Egypt Declares State Of Emergency After Bloody Revolution Leaves 278 Dead

Egypt Declares State Of Emergency After Bloody Revolution Leaves 278 DeadEgypt, including its capital Cairo, teetered on the edge early Thursday as clashes persisted following the bloodiest day since the revolution two years ago that was envisioned to bring peace and democracy to Egypt — but has not.


The violence Wednesday pitted Egypt’s military and current government against backers of deposed President Mohamed Morsy, though others also were caught in the fray. At least 278 people were killed, including 235 civilians, state TV reported, citing an Egyptian emergency official. Interim Interior Minister Gen. Mohammed Ibrahim said that an additional 43 police officers died.

The intensity and violence lingered into Thursday morning, when state TV reported Morsy backers were attacking police stations, hospitals and government buildings despite a government-mandated curfew. More Egyptian troops were being deployed at entrances to Cairo and Giza, with the unrest prompting the closure Thursday of banks and the nation’s stock market.

‘Ensure stability’

The 2011 revolution that led to the ouster of Hosni Mubarak, who’d kept a firm grip on power for 30 years, was followed by Egypt’s first democratic elections. Morsy — a leader of the Islamist group the Muslim Brotherhood — won the presidency in that 2012 vote, but was forced out by the military last month.

The government on Wednesday, according to state TV, issued a month-long state of emergency. This a loaded term in Egypt, given that Mubarak long ruled under such a decree that barred unauthorized assembly, restricted freedom of speech and let police jail people indefinitely. The prime minister said the government felt compelled to act to ensure stability, praising security forces for their “calm” and claiming some activists had intent to undermine the government.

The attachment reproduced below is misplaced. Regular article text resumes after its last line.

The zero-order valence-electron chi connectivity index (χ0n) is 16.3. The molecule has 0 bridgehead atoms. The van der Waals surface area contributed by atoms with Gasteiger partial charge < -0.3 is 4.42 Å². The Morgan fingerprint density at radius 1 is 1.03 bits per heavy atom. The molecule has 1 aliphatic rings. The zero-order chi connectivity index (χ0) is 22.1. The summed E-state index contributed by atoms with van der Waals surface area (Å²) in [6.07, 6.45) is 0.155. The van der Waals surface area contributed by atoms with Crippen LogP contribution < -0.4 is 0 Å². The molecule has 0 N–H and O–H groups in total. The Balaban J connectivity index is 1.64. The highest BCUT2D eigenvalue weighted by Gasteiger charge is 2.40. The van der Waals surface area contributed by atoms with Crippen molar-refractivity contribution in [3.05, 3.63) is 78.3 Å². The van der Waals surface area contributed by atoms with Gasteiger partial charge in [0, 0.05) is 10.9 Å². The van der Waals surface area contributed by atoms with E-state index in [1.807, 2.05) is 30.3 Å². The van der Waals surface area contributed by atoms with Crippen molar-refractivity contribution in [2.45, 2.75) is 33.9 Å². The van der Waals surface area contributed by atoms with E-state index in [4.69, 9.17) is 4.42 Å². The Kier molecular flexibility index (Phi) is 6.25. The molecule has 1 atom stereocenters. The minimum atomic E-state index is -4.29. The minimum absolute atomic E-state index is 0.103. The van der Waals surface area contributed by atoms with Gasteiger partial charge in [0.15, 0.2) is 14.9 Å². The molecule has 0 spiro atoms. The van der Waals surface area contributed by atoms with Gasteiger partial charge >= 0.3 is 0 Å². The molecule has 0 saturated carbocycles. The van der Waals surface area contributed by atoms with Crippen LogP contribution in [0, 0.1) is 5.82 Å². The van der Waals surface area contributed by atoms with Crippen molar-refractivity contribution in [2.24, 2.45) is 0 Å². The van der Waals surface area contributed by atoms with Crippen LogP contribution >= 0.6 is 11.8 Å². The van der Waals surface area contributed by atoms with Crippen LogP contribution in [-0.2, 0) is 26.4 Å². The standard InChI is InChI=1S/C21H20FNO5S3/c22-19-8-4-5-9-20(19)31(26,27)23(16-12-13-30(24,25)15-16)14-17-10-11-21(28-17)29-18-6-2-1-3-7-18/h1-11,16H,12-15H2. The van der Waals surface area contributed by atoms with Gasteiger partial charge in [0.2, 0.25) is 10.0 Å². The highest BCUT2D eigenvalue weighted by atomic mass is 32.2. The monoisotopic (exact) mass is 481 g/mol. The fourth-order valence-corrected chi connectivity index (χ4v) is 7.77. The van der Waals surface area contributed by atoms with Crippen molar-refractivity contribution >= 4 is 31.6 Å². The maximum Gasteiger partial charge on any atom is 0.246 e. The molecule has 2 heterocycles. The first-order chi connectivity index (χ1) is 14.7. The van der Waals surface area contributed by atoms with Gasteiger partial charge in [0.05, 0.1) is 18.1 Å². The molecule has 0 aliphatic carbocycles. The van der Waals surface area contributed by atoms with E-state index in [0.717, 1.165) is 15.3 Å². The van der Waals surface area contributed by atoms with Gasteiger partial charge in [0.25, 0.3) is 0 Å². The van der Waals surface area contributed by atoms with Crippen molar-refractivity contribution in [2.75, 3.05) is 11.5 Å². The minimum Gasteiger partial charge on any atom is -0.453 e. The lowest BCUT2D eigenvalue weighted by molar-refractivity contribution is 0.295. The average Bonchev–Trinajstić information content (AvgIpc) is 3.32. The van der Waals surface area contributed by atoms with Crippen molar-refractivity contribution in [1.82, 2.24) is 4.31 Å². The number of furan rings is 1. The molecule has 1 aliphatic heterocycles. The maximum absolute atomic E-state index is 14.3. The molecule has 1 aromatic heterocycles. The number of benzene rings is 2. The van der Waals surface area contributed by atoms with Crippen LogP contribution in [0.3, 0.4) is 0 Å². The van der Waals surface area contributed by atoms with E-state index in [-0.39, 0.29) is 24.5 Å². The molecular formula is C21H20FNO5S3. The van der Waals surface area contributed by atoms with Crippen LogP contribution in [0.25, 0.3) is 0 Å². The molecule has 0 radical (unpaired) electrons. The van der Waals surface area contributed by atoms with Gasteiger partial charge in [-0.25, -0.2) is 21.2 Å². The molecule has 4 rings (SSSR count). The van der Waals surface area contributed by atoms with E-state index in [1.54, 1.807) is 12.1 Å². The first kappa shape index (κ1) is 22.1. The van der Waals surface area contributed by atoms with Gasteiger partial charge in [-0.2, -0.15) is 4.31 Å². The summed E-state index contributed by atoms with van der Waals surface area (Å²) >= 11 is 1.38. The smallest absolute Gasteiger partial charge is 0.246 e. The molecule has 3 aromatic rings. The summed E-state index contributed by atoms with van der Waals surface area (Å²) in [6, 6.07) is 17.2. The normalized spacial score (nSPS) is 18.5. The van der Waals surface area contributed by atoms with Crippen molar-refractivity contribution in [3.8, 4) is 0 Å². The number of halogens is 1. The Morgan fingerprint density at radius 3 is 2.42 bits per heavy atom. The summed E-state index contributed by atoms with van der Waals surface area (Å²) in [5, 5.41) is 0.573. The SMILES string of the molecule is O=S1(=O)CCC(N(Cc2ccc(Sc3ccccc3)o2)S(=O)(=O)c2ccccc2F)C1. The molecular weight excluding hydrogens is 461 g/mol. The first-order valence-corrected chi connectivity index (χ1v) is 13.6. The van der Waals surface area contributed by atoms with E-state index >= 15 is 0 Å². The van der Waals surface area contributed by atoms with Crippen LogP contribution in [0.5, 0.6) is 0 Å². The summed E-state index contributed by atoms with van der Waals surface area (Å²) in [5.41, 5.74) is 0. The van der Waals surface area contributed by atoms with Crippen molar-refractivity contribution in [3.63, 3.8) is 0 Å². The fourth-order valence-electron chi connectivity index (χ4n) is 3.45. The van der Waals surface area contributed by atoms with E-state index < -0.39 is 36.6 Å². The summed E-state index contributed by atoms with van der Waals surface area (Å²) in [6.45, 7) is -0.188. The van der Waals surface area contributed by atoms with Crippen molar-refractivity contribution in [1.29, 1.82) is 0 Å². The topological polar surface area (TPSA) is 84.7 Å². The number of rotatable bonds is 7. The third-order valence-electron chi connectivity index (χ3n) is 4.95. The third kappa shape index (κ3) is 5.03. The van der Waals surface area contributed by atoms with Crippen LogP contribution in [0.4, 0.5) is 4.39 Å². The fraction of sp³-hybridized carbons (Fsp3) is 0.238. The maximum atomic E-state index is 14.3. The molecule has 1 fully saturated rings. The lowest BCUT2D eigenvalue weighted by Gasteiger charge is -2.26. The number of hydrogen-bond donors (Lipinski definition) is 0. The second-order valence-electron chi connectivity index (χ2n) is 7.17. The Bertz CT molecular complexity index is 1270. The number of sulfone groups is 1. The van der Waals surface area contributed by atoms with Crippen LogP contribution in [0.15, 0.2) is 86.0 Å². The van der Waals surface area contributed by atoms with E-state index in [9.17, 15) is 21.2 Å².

What will it take to calm down the situation in Egypt? Can Egypt still achieve true democracy? Feel free to share your thoughts and opinions with us!

Source: Greg Botelho. Josh Levs and Ian Lee | CNN

Image: ABC 30

Egyptian Army Gives Morsi 48-Hour Ultimatum

Egyptian Army Gives Morsi 48-Hour UltimatumAppearing to throw its weight behind an opposition that swarmed Cairo’s Tahrir Square, the Egyptian military told the country’s civilian government it has until Wednesday evening to “meet the demands of the people” or it will step in to restore order. In a statement carried nationwide on radio and television, the military called the 48-hour ultimatum “a final chance to shoulder the burden of a historic moment in our country.”

‘Increasingly authoritarian’

While insisting they want no direct role in national politics, the generals appeared instead to be pressuring Mohamed Morsi, Egypt’s first freely elected president, to restructure his government.

In the face of the protests, which began over the weekend, five government ministers announced their resignations Monday. Morsi, a U.S.-educated Islamist, was elected Egypt’s president in June 2012. He resigned his post as leader of the Freedom and Justice Party, the political arm of the Muslim Brotherhood, after winning office, but critics say he has become increasingly authoritarian over his year in power. And he has failed to revive Egypt’s economy, which crashed when the 2011 uprising that toppled longtime strongman Hosni Mubarak drove tourists away.

‘Credible to the majority’

Shortly after the military’s announcement, Morsi met with Prime Minister Hisham Qandiland Egypt’s minister of defense and head of the country’s military, Gen. Abdel-Fatah El-Sisi, according to the president’s Facebook page.

The source who discussed the issue with CNN said the military is asking Morsi’s government to reduce the influence of the Muslim Brotherhood and focus on a governing style credible to the majority. Gerges said those changes could include the appointment of an opposition figure as prime minister, the appointment of a new prosecutor-general and opposition-backed amendments to the country’s constitution, which voters approved in December.

Do you think Mohamed Morsi will be able to restore the order and economy of Egypt? Feel free to share your thoughts on this issue!

Source: Salma Abdelaziz. Reza Sayah and Ben Wedeman | CNN

Image: Jewish Journal